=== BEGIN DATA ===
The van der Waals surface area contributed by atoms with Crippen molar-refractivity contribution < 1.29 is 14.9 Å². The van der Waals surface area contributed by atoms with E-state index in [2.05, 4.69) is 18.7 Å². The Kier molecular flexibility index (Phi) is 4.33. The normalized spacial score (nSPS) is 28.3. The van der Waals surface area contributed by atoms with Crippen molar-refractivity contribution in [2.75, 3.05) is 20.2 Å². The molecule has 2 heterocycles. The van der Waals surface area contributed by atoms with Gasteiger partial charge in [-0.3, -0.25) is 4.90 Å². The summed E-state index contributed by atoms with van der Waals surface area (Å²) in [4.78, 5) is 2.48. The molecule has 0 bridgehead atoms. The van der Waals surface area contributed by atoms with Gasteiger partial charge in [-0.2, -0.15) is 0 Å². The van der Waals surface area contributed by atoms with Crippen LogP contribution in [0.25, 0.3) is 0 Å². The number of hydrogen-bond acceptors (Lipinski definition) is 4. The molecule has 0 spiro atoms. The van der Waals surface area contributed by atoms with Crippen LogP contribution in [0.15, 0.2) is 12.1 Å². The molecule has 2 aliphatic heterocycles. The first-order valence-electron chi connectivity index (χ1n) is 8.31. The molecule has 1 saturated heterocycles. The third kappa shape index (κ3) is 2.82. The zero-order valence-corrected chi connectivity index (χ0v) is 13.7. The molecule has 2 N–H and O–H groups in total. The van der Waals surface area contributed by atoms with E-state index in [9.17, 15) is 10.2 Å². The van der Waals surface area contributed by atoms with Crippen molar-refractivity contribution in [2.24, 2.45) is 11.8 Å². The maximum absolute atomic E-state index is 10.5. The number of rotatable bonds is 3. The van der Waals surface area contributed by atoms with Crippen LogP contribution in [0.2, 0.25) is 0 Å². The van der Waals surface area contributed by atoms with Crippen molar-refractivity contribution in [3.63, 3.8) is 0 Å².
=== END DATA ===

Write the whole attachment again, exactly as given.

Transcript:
The van der Waals surface area contributed by atoms with Crippen molar-refractivity contribution < 1.29 is 14.9 Å². The van der Waals surface area contributed by atoms with E-state index in [2.05, 4.69) is 18.7 Å². The Kier molecular flexibility index (Phi) is 4.33. The normalized spacial score (nSPS) is 28.3. The van der Waals surface area contributed by atoms with Crippen molar-refractivity contribution in [2.75, 3.05) is 20.2 Å². The molecule has 2 heterocycles. The van der Waals surface area contributed by atoms with Gasteiger partial charge in [-0.3, -0.25) is 4.90 Å². The summed E-state index contributed by atoms with van der Waals surface area (Å²) in [4.78, 5) is 2.48. The molecule has 0 bridgehead atoms. The van der Waals surface area contributed by atoms with Gasteiger partial charge in [-0.2, -0.15) is 0 Å². The van der Waals surface area contributed by atoms with Crippen LogP contribution in [0.25, 0.3) is 0 Å². The number of hydrogen-bond acceptors (Lipinski definition) is 4. The molecule has 0 spiro atoms. The van der Waals surface area contributed by atoms with Crippen LogP contribution in [0.15, 0.2) is 12.1 Å². The molecule has 2 aliphatic heterocycles. The first-order valence-electron chi connectivity index (χ1n) is 8.31. The molecule has 1 saturated heterocycles. The third kappa shape index (κ3) is 2.82. The zero-order valence-corrected chi connectivity index (χ0v) is 13.7. The molecule has 2 N–H and O–H groups in total. The van der Waals surface area contributed by atoms with E-state index in [9.17, 15) is 10.2 Å². The van der Waals surface area contributed by atoms with Crippen molar-refractivity contribution in [2.24, 2.45) is 11.8 Å². The maximum absolute atomic E-state index is 10.5. The number of rotatable bonds is 3. The van der Waals surface area contributed by atoms with Crippen LogP contribution in [0.2, 0.25) is 0 Å². The van der Waals surface area contributed by atoms with Crippen molar-refractivity contribution in [3.63, 3.8) is 0 Å².